- Leading Architect, Architect Safa, Partner:Samuli Miettinen
- Architect Safa, Partner:Asmo Jaaksi, Teemu Kurkela, Juha Mäki-Jyllilä
- Project Architect:Tuomas Raikamo
- Architect Safa:Katariina Knuuti
- Interior Architect Sio:Jarno Vesa
- Construction:YIT Oy
- Building Services Engineering:Projectus Team (aka Ramboll)
- General Planning:Trafix Oy
- Supplementary And Construction Planning:Sito Oy
Text description provided by the architects. The new Travel Centre is located at the heart of the cityof Lahti next to the existing, historical railway station. It forms a public transport hub connecting the rail network to the long-distance and local bus lines.
The new Travel Centre consists of a 60-meter long canopy for the bus terminal, enclosed elevator structures, local bus stops, and supporting landscape elements. There is also a cladding for the 80-meter long tunnel space underneath the new deck that forms a platform for the canopy.Together these elements create an easily perceivable and high quality entity in a complex city environment in various levels.
Historically significant railway station, a solid red brick building from 1930’s, sets a characteristic milieu for the Travel Centre. The station building is included on the National Board of Antiques’ list of nationally significant cultural environments. Partially in front of it stands the new terminal canopy for the intercity busses. As the most prominent element of the new Travel Centre, the terminal canopy initiates a dialogue between the new and old elements. Its minimalistic sculpture-like form embraces the history and value of the area.
In terms of the cityscape, the Travel Centre provides a high quality and cohesive visual impression. The main materials, copper, glass and aluminium, were carefully chosen to meet requirements of the surrounding milieu. The canopy and columns are clad in perforated copper. Next to it, the delicate and airy elevator tower uses glass in both the outer walls and load-bearing structures. Inside the glass shell is the elevator shaft, covered in copper and copper wire mesh. It is an elegant counterpart to the powerful and streamlined silhouette of the canopy. The two other elevator towers, also made of glass and copper, are located in the northern part of the area. The elevator towers connect the lower level street to the northern bus stop shelters on Mannerheiminkatu. Together they create a portal to southwards of the city.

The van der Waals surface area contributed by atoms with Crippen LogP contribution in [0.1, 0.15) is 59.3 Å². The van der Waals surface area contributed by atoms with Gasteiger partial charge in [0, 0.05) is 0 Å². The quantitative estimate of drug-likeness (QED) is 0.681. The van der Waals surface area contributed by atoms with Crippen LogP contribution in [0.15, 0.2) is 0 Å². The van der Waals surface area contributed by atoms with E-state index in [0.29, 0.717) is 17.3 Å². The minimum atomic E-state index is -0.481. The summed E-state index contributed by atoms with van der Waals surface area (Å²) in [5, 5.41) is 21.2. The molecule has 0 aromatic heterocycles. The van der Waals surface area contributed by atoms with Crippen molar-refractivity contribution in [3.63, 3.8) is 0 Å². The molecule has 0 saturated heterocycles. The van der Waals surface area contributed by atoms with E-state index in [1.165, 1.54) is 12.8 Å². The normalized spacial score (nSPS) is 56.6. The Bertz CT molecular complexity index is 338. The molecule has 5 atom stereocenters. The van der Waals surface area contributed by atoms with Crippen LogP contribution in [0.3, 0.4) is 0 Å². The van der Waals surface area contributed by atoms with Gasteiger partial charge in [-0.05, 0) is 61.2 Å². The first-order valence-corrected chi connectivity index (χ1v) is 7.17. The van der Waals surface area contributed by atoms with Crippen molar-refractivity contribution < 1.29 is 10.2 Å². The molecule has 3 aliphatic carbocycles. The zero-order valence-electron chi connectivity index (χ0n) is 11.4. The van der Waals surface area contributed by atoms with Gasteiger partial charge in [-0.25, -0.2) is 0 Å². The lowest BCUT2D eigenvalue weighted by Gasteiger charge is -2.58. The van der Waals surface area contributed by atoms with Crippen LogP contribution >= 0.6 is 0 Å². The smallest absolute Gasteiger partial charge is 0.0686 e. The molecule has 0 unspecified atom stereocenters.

The space under the bridge deck is clad with anodized aluminium profiles. Noise reduction, general lighting and high-quality atmospheric lighting are all integrated behind the cladding. They create visually refined and acoustically pleasing environment to the tunnel-like space. The parts between the main structures - support walls, bridge railings, outdoor benches and walls - are all copper-clad as well to complement the appearance.
The Travel Centre is in use throughout the year and around the clock. Therefore special attention was paid to lighting. The electricity and HVAC equipment is hidden inside the structures. Light sources have been placed behind perforated copper parts in various elements and will enhance the character of the copper parts during the darker seasons.